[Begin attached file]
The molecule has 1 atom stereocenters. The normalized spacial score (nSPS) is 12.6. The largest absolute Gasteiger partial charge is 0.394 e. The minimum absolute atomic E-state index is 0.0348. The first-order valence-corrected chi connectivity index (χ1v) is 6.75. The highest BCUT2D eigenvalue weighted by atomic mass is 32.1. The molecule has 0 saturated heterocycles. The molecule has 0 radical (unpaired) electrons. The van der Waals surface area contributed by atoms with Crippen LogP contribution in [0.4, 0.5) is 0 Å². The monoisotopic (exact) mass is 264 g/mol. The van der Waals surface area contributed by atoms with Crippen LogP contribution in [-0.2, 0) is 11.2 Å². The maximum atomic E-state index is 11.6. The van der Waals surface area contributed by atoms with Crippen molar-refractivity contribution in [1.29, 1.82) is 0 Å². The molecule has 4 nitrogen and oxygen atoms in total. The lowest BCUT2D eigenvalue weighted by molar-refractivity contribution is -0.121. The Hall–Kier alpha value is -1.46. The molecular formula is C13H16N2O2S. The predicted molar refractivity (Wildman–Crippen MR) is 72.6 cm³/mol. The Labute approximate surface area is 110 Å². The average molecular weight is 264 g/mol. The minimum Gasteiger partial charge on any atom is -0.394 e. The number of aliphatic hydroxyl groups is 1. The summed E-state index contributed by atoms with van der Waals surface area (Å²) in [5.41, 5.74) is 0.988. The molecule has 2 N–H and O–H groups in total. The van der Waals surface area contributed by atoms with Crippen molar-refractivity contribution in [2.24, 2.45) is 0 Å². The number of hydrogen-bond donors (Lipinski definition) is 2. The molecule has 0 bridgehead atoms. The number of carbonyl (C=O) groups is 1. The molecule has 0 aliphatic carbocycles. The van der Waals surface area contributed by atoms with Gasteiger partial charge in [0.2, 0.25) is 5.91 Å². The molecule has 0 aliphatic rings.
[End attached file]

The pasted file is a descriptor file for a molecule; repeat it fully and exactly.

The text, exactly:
The molecule has 1 atom stereocenters. The normalized spacial score (nSPS) is 12.6. The largest absolute Gasteiger partial charge is 0.394 e. The minimum absolute atomic E-state index is 0.0348. The first-order valence-corrected chi connectivity index (χ1v) is 6.75. The highest BCUT2D eigenvalue weighted by atomic mass is 32.1. The molecule has 0 saturated heterocycles. The molecule has 0 radical (unpaired) electrons. The van der Waals surface area contributed by atoms with Crippen LogP contribution in [0.4, 0.5) is 0 Å². The monoisotopic (exact) mass is 264 g/mol. The van der Waals surface area contributed by atoms with Crippen LogP contribution in [-0.2, 0) is 11.2 Å². The maximum atomic E-state index is 11.6. The van der Waals surface area contributed by atoms with Crippen molar-refractivity contribution in [1.29, 1.82) is 0 Å². The molecule has 4 nitrogen and oxygen atoms in total. The lowest BCUT2D eigenvalue weighted by molar-refractivity contribution is -0.121. The Hall–Kier alpha value is -1.46. The molecular formula is C13H16N2O2S. The predicted molar refractivity (Wildman–Crippen MR) is 72.6 cm³/mol. The Labute approximate surface area is 110 Å². The average molecular weight is 264 g/mol. The minimum Gasteiger partial charge on any atom is -0.394 e. The number of aliphatic hydroxyl groups is 1. The summed E-state index contributed by atoms with van der Waals surface area (Å²) in [5.41, 5.74) is 0.988. The molecule has 2 N–H and O–H groups in total. The van der Waals surface area contributed by atoms with Crippen molar-refractivity contribution in [2.24, 2.45) is 0 Å². The number of hydrogen-bond donors (Lipinski definition) is 2. The molecule has 0 bridgehead atoms. The number of carbonyl (C=O) groups is 1. The molecule has 0 aliphatic carbocycles. The van der Waals surface area contributed by atoms with Gasteiger partial charge in [0.2, 0.25) is 5.91 Å². The molecule has 0 aliphatic rings.